Master Gardeners see themselves as educators as much as gardeners, with their mission of helping people "learn to grow." However, members of the DuPage County Extension Master Gardeners have taken that one step further.
Beyond answering gardening questions and helping with plant problems, they are encouraging fellow gardeners to grow extra vegetables for families who use the local food pantry.
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This is the second year that Master Gardeners from Naperville, Glen Ellyn, Wheaton and Addison have tended four full-sized community garden plots in Naperville, donated by the Naperville Park District for their food pantry project.
They credit the idea to the Naperville Community Gardeners, who have planted extra to fill food pantries since the Daily Herald began promoting the idea about 15 years ago.
Now, the Master Gardeners have taken over the concept -- still funded with seed money from the Naperville Community Gardeners. They are among 500 gardeners tending community plots provided by the park district on West Street in Naperville.
"We are extremely excited to once again partner with the University of Illinois Extension Master Gardeners to promote community gardening, provide educational resources to our participants, and further encourage gardeners to donate produce to those in need," said Brad Wilson, superintendent of recreation for the Naperville Park District. "The Master Gardeners are a wonderful resource for the gardening program, and the benefits of their efforts and the efforts of Naperville gardeners extend well into the community."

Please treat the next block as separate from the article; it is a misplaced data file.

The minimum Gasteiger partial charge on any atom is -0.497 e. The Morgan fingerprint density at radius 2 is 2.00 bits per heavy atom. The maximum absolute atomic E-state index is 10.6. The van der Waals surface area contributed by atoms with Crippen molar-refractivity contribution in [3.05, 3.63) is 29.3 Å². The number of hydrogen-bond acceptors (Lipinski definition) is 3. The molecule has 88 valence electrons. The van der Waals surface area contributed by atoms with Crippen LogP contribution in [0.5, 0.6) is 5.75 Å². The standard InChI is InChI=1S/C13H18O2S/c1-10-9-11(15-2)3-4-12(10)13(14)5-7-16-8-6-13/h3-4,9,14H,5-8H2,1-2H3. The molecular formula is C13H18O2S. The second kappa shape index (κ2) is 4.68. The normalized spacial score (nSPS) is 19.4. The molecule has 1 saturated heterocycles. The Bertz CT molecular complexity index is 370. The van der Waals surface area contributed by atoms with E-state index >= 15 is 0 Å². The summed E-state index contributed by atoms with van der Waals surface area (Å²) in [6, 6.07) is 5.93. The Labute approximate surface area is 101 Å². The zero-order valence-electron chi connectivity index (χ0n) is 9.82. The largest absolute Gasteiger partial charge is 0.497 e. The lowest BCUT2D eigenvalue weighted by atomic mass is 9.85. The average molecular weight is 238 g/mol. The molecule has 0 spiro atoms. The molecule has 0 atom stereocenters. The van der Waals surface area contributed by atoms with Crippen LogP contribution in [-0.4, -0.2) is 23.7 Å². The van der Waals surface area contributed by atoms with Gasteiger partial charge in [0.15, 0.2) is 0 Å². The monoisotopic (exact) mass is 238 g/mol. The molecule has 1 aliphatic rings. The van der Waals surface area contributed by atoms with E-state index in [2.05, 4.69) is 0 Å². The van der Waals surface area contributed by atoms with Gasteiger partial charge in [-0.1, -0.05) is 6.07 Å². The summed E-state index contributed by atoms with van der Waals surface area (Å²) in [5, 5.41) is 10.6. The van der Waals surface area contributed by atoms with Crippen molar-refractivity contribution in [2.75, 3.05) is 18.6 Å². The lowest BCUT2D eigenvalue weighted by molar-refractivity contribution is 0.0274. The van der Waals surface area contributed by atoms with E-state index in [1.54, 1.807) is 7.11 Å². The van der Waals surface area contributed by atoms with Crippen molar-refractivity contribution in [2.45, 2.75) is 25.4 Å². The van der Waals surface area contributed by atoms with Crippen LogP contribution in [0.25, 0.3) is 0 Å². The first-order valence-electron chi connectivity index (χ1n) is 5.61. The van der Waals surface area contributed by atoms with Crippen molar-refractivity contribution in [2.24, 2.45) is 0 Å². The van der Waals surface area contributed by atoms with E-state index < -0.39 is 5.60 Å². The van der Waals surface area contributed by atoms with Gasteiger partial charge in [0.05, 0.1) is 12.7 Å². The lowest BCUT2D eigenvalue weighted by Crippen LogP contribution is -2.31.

In March, one month before the plots opened, the Master Gardeners held workshops to teach beginners how to get started. They also offered tips in newsletters and online.
Mostly, they continue to make themselves visible at the plots, conducting help desks there each month and setting up a donation stand for gardeners to leave extra produce for the food pantry.
"We try and be proactive," says Ron Ory of Naperville, one of the Master Gardeners. "We walk the area, asking gardeners whether they have any issues or questions."
They also promote their food pantry project and the benefits of making nutritious vegetables available to those in their community who are struggling to put food on the table.
Their community gardeners are responding.
During one of their recent harvests, they found 112 pounds of produce left at their donation stand. It was their single highest daily amount for the year, and it helped to push their total donation to more than 500 pounds of vegetables.
"We're at least six weeks ahead of where we were last year," Ory says. "By this time last year, we had donated only 63 pounds and didn't hit 500 pounds until September."
All of their donated produce goes to Loaves & Fishes Food Community Pantry in Naperville, whose mission is to end hunger and empower lives. In June alone, they served more than 9,000 people, or 2,331 households and 4,051 children.
"What beautiful produce and tremendous work by the Master Gardeners," said Charles McLimas, executive director of Loaves & Fishes, in a letter to the group.
"The produce you plant, grow and harvest with love and care," he said, "will be given to members of our community who very much need it."
Ory credited the increased visibility of the Master Gardeners and their food pantry project to drawing more Naperville gardeners into participating. They also continue to tweak their gardening methods, giving plenty of attention to soil preparation, and to maintenance, in the form of watering and weeding.
They also installed a rain garden to help with drainage problems during heavy rains, and added berms and bioswale to help with run-off water.
"It's been a team effort," Ory says. "I've had 20 Master Gardeners who have contributed mightily to the success of this project."